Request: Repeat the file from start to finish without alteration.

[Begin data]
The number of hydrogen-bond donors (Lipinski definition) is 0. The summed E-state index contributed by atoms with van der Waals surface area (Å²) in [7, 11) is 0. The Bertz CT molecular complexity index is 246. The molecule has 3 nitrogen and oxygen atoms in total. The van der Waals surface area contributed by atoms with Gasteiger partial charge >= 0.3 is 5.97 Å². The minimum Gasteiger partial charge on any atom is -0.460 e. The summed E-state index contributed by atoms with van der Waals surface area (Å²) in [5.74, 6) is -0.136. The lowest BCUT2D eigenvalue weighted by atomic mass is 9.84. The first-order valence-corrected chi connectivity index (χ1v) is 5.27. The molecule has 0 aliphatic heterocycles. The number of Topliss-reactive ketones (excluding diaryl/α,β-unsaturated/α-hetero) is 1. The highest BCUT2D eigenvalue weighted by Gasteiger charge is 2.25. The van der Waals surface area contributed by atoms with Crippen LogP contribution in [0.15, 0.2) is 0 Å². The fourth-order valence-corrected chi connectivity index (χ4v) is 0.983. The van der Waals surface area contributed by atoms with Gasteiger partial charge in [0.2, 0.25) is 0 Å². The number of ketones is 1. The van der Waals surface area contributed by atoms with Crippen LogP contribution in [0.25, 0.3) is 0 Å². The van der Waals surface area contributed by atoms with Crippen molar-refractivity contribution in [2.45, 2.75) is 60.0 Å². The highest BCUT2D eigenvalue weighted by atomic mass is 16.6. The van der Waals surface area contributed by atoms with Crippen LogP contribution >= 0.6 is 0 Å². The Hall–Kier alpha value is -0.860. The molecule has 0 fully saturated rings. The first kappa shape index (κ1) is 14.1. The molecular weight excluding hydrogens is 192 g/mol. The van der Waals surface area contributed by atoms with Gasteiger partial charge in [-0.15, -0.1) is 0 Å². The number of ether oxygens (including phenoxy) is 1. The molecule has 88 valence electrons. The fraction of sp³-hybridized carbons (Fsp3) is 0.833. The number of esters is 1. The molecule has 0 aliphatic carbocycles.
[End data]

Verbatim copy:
The number of hydrogen-bond donors (Lipinski definition) is 0. The summed E-state index contributed by atoms with van der Waals surface area (Å²) in [7, 11) is 0. The Bertz CT molecular complexity index is 246. The molecule has 3 nitrogen and oxygen atoms in total. The van der Waals surface area contributed by atoms with Gasteiger partial charge >= 0.3 is 5.97 Å². The minimum Gasteiger partial charge on any atom is -0.460 e. The summed E-state index contributed by atoms with van der Waals surface area (Å²) in [5.74, 6) is -0.136. The lowest BCUT2D eigenvalue weighted by atomic mass is 9.84. The first-order valence-corrected chi connectivity index (χ1v) is 5.27. The molecule has 0 aliphatic heterocycles. The number of Topliss-reactive ketones (excluding diaryl/α,β-unsaturated/α-hetero) is 1. The highest BCUT2D eigenvalue weighted by Gasteiger charge is 2.25. The van der Waals surface area contributed by atoms with Crippen LogP contribution in [0.15, 0.2) is 0 Å². The fourth-order valence-corrected chi connectivity index (χ4v) is 0.983. The van der Waals surface area contributed by atoms with Gasteiger partial charge in [0.2, 0.25) is 0 Å². The number of ketones is 1. The van der Waals surface area contributed by atoms with Crippen LogP contribution in [0.25, 0.3) is 0 Å². The van der Waals surface area contributed by atoms with Crippen molar-refractivity contribution in [2.45, 2.75) is 60.0 Å². The highest BCUT2D eigenvalue weighted by atomic mass is 16.6. The van der Waals surface area contributed by atoms with Crippen LogP contribution >= 0.6 is 0 Å². The Hall–Kier alpha value is -0.860. The molecule has 0 fully saturated rings. The first kappa shape index (κ1) is 14.1. The molecular weight excluding hydrogens is 192 g/mol. The van der Waals surface area contributed by atoms with Gasteiger partial charge in [-0.15, -0.1) is 0 Å². The number of ether oxygens (including phenoxy) is 1. The molecule has 88 valence electrons. The fraction of sp³-hybridized carbons (Fsp3) is 0.833. The number of esters is 1. The molecule has 0 aliphatic carbocycles.